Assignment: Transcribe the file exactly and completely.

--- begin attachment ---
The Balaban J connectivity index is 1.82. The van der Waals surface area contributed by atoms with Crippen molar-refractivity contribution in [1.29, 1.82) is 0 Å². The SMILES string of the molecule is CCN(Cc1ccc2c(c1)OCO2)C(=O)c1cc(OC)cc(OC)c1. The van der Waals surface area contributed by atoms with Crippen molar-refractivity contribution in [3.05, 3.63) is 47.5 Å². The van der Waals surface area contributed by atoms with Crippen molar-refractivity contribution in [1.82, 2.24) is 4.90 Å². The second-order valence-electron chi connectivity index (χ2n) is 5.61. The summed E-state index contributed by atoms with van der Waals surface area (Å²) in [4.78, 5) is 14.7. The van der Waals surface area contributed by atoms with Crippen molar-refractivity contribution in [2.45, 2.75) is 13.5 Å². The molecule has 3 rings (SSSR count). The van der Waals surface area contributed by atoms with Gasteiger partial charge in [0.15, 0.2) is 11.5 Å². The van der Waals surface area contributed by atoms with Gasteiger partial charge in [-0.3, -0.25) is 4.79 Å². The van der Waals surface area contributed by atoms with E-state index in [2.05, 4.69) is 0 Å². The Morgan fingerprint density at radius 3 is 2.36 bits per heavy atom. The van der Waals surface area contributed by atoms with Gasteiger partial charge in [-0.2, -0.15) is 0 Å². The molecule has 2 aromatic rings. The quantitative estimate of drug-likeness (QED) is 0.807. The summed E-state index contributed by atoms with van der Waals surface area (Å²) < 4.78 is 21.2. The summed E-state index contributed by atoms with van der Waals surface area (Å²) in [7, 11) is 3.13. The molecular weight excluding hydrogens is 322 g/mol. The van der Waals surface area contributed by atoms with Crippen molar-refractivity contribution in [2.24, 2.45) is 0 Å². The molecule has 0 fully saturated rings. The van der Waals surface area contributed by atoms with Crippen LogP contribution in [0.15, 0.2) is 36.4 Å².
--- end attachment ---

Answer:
The Balaban J connectivity index is 1.82. The van der Waals surface area contributed by atoms with Crippen molar-refractivity contribution in [1.29, 1.82) is 0 Å². The SMILES string of the molecule is CCN(Cc1ccc2c(c1)OCO2)C(=O)c1cc(OC)cc(OC)c1. The van der Waals surface area contributed by atoms with Crippen molar-refractivity contribution in [3.05, 3.63) is 47.5 Å². The van der Waals surface area contributed by atoms with Crippen molar-refractivity contribution in [1.82, 2.24) is 4.90 Å². The second-order valence-electron chi connectivity index (χ2n) is 5.61. The summed E-state index contributed by atoms with van der Waals surface area (Å²) in [4.78, 5) is 14.7. The van der Waals surface area contributed by atoms with Crippen molar-refractivity contribution in [2.45, 2.75) is 13.5 Å². The molecule has 3 rings (SSSR count). The van der Waals surface area contributed by atoms with Gasteiger partial charge in [0.15, 0.2) is 11.5 Å². The van der Waals surface area contributed by atoms with Gasteiger partial charge in [-0.3, -0.25) is 4.79 Å². The van der Waals surface area contributed by atoms with E-state index in [2.05, 4.69) is 0 Å². The Morgan fingerprint density at radius 3 is 2.36 bits per heavy atom. The van der Waals surface area contributed by atoms with Gasteiger partial charge in [-0.2, -0.15) is 0 Å². The molecule has 2 aromatic rings. The quantitative estimate of drug-likeness (QED) is 0.807. The summed E-state index contributed by atoms with van der Waals surface area (Å²) < 4.78 is 21.2. The summed E-state index contributed by atoms with van der Waals surface area (Å²) in [7, 11) is 3.13. The molecular weight excluding hydrogens is 322 g/mol. The van der Waals surface area contributed by atoms with Crippen molar-refractivity contribution in [2.24, 2.45) is 0 Å². The molecule has 0 fully saturated rings. The van der Waals surface area contributed by atoms with Crippen LogP contribution in [0.15, 0.2) is 36.4 Å².